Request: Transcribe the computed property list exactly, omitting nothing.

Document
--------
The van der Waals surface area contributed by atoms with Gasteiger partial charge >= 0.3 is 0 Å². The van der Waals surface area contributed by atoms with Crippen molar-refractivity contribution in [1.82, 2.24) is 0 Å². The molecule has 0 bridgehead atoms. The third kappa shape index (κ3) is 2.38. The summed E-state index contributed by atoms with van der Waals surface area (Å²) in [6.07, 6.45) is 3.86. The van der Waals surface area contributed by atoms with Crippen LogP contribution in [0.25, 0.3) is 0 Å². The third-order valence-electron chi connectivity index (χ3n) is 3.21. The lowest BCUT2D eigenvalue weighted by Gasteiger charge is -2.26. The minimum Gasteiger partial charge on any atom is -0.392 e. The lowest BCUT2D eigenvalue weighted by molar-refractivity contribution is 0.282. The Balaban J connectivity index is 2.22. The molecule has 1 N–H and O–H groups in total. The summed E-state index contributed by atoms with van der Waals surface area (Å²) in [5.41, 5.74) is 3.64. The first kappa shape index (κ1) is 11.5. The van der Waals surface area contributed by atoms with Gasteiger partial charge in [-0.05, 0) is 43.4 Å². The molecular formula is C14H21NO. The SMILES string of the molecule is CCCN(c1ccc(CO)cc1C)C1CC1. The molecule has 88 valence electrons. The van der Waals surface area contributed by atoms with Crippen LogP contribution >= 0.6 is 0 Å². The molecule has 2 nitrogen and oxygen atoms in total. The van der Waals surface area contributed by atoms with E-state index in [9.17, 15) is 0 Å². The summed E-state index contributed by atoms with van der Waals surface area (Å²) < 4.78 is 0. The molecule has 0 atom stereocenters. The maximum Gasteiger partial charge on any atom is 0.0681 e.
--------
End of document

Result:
The van der Waals surface area contributed by atoms with Gasteiger partial charge >= 0.3 is 0 Å². The van der Waals surface area contributed by atoms with Crippen molar-refractivity contribution in [1.82, 2.24) is 0 Å². The molecule has 0 bridgehead atoms. The third kappa shape index (κ3) is 2.38. The summed E-state index contributed by atoms with van der Waals surface area (Å²) in [6.07, 6.45) is 3.86. The van der Waals surface area contributed by atoms with Crippen LogP contribution in [0.25, 0.3) is 0 Å². The third-order valence-electron chi connectivity index (χ3n) is 3.21. The lowest BCUT2D eigenvalue weighted by Gasteiger charge is -2.26. The minimum Gasteiger partial charge on any atom is -0.392 e. The lowest BCUT2D eigenvalue weighted by molar-refractivity contribution is 0.282. The Balaban J connectivity index is 2.22. The molecule has 1 N–H and O–H groups in total. The summed E-state index contributed by atoms with van der Waals surface area (Å²) in [5.41, 5.74) is 3.64. The first kappa shape index (κ1) is 11.5. The van der Waals surface area contributed by atoms with Gasteiger partial charge in [-0.05, 0) is 43.4 Å². The molecular formula is C14H21NO. The SMILES string of the molecule is CCCN(c1ccc(CO)cc1C)C1CC1. The molecule has 88 valence electrons. The van der Waals surface area contributed by atoms with Crippen LogP contribution >= 0.6 is 0 Å². The molecule has 2 nitrogen and oxygen atoms in total. The van der Waals surface area contributed by atoms with E-state index in [9.17, 15) is 0 Å². The summed E-state index contributed by atoms with van der Waals surface area (Å²) < 4.78 is 0. The molecule has 0 atom stereocenters. The maximum Gasteiger partial charge on any atom is 0.0681 e.